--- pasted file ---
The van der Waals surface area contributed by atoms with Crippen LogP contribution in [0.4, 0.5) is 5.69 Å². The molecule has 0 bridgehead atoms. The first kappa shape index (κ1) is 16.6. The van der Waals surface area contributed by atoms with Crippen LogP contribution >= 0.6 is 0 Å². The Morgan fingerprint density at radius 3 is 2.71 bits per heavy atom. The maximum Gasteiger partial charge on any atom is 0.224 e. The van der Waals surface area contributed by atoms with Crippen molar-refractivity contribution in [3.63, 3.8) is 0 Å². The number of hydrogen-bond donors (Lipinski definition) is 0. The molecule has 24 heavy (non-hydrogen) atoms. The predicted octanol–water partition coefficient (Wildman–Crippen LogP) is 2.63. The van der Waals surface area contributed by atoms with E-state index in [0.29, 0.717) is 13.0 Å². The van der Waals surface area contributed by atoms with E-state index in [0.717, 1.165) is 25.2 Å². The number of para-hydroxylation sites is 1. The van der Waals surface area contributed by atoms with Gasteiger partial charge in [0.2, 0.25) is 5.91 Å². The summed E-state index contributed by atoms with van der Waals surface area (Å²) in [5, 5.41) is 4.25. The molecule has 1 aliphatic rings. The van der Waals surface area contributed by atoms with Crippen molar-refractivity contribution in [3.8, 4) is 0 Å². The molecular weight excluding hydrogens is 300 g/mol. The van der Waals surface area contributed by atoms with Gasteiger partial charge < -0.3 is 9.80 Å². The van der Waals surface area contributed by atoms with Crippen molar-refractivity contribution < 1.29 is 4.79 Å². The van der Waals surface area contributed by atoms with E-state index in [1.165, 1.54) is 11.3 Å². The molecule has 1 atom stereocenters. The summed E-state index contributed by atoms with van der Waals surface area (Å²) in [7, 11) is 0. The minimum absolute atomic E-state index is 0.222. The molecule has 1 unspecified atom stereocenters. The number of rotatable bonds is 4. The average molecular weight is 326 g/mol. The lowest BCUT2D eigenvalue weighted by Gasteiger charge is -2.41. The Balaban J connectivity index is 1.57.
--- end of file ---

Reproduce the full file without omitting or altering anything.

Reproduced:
The van der Waals surface area contributed by atoms with Crippen LogP contribution in [0.4, 0.5) is 5.69 Å². The molecule has 0 bridgehead atoms. The first kappa shape index (κ1) is 16.6. The van der Waals surface area contributed by atoms with Crippen LogP contribution >= 0.6 is 0 Å². The Morgan fingerprint density at radius 3 is 2.71 bits per heavy atom. The maximum Gasteiger partial charge on any atom is 0.224 e. The van der Waals surface area contributed by atoms with Crippen molar-refractivity contribution in [3.63, 3.8) is 0 Å². The number of hydrogen-bond donors (Lipinski definition) is 0. The molecule has 24 heavy (non-hydrogen) atoms. The predicted octanol–water partition coefficient (Wildman–Crippen LogP) is 2.63. The van der Waals surface area contributed by atoms with E-state index in [0.29, 0.717) is 13.0 Å². The van der Waals surface area contributed by atoms with E-state index in [0.717, 1.165) is 25.2 Å². The number of para-hydroxylation sites is 1. The van der Waals surface area contributed by atoms with Gasteiger partial charge in [0.2, 0.25) is 5.91 Å². The summed E-state index contributed by atoms with van der Waals surface area (Å²) in [5, 5.41) is 4.25. The molecule has 1 aliphatic rings. The van der Waals surface area contributed by atoms with Crippen molar-refractivity contribution in [3.8, 4) is 0 Å². The molecular weight excluding hydrogens is 300 g/mol. The van der Waals surface area contributed by atoms with Gasteiger partial charge < -0.3 is 9.80 Å². The van der Waals surface area contributed by atoms with Crippen molar-refractivity contribution < 1.29 is 4.79 Å². The van der Waals surface area contributed by atoms with E-state index in [1.165, 1.54) is 11.3 Å². The molecule has 1 atom stereocenters. The summed E-state index contributed by atoms with van der Waals surface area (Å²) in [7, 11) is 0. The minimum absolute atomic E-state index is 0.222. The molecule has 1 unspecified atom stereocenters. The number of rotatable bonds is 4. The average molecular weight is 326 g/mol. The lowest BCUT2D eigenvalue weighted by Gasteiger charge is -2.41. The Balaban J connectivity index is 1.57.